Sandy Cullen, Wisconsin State Journal (Madison), Oct. 17, 2008
Madison’s Memorial High School was on edge on Friday, the day after a racially tinged fight and amid rumors of a possible gun at school. Students were sent home just before 1 p.m.
Police set up a command post and five detectives were brought in to help more than 10 officers determine if a safety threat existed. No guns were found and no fights or incidents were reported.
The police intervention — which also included officers who followed school buses and monitored West Towne Mall and Metro Transit transfer points — came after a fight between black and Latino students at the school on Thursday. Several students were arrested, and the fight sparked rumors of retaliation, including reports that a gun might have been brought to school on Friday, police and school district officials said,
No gun was found, said Luis Yudice, the district’s security coordinator, but officials decided that closing the school “was simply the safest thing to do.”
One student was arrested Friday for possessing a sharp, pointed homemade object. Officer Shannon Blackamore, Memorial’s educational resource officer, said the student, who is Latino, had not been involved in Thursday’s incident.
On Friday, student Christina D. Smith, 17, was charged under hate crime statutes with substantial battery and disorderly conduct in connection with Thursday’s fight.
According to a criminal complaint filed in Dane County Circuit Court, Smith repeatedly punched a 17-year-old Latina student in the face. The Latina student lost consciousness. She later told police that as she came out of class, a group of black students called a group of Latino students “wetbacks,” the complaint states.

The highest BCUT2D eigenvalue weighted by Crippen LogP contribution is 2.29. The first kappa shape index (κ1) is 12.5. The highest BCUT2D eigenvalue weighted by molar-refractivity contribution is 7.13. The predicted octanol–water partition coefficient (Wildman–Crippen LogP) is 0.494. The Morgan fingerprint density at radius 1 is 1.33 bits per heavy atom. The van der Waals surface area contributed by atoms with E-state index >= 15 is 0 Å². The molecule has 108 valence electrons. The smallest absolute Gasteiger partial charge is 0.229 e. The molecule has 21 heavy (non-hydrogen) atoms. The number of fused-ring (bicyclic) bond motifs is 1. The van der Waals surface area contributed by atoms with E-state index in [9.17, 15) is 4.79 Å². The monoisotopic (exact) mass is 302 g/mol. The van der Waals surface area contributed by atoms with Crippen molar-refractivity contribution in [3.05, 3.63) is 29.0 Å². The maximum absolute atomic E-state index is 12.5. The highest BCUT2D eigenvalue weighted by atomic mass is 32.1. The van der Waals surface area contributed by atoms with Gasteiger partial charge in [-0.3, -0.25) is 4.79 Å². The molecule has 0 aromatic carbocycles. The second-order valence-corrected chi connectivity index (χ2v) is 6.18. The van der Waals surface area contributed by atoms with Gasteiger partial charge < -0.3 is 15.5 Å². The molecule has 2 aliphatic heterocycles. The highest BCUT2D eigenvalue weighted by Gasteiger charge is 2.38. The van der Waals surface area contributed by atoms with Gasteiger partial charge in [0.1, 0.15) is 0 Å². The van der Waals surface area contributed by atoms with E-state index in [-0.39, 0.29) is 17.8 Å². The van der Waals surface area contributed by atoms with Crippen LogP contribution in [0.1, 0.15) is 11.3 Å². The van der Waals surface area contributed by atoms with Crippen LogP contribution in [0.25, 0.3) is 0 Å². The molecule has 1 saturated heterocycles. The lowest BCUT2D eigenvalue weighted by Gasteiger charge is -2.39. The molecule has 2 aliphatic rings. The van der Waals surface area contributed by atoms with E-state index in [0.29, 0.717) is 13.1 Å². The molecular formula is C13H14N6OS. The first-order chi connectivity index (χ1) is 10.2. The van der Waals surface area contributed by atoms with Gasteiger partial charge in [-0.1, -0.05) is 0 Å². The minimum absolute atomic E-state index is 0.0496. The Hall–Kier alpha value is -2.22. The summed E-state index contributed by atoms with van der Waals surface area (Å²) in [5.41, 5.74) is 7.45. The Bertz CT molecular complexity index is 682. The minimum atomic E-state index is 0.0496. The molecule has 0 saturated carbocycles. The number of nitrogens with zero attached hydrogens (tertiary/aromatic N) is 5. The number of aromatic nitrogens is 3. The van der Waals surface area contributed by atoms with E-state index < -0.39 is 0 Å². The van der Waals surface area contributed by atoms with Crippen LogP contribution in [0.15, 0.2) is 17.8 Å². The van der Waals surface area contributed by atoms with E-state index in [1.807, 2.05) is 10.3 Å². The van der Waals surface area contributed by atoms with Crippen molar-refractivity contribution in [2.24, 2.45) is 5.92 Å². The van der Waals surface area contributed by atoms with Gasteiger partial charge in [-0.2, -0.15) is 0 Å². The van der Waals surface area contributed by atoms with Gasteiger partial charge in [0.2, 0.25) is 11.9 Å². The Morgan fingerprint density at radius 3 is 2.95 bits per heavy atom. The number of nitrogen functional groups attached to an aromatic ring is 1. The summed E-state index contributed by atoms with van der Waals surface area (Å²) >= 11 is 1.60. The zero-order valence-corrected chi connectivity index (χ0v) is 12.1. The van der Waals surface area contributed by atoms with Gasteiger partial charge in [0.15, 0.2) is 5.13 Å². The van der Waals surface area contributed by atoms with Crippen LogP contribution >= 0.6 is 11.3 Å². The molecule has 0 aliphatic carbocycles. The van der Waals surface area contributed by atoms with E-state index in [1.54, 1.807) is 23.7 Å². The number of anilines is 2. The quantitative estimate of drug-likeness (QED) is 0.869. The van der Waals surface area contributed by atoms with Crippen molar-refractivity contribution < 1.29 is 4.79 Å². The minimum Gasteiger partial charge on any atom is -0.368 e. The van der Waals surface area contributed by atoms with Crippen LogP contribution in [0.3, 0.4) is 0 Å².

he Latina student said she told one of the black students, who is not identified in the complaint, to stop saying insulting things. He replied that she should “do something” about it, then a group of black girls rushed forward and fought with Latino students.
The battery charge includes two enhancers that could bring a stiffer sentence: one for the alleged hate crime and another for violence in a school zone.
After Thursday’s fight, Yudice said, “Rumors started flying.” He said he received calls from parents concerned there might be retaliation and continuing conflict between students on Friday. Students came forward to report information, with some saying they heard other students were going to bring weapons to school, he said.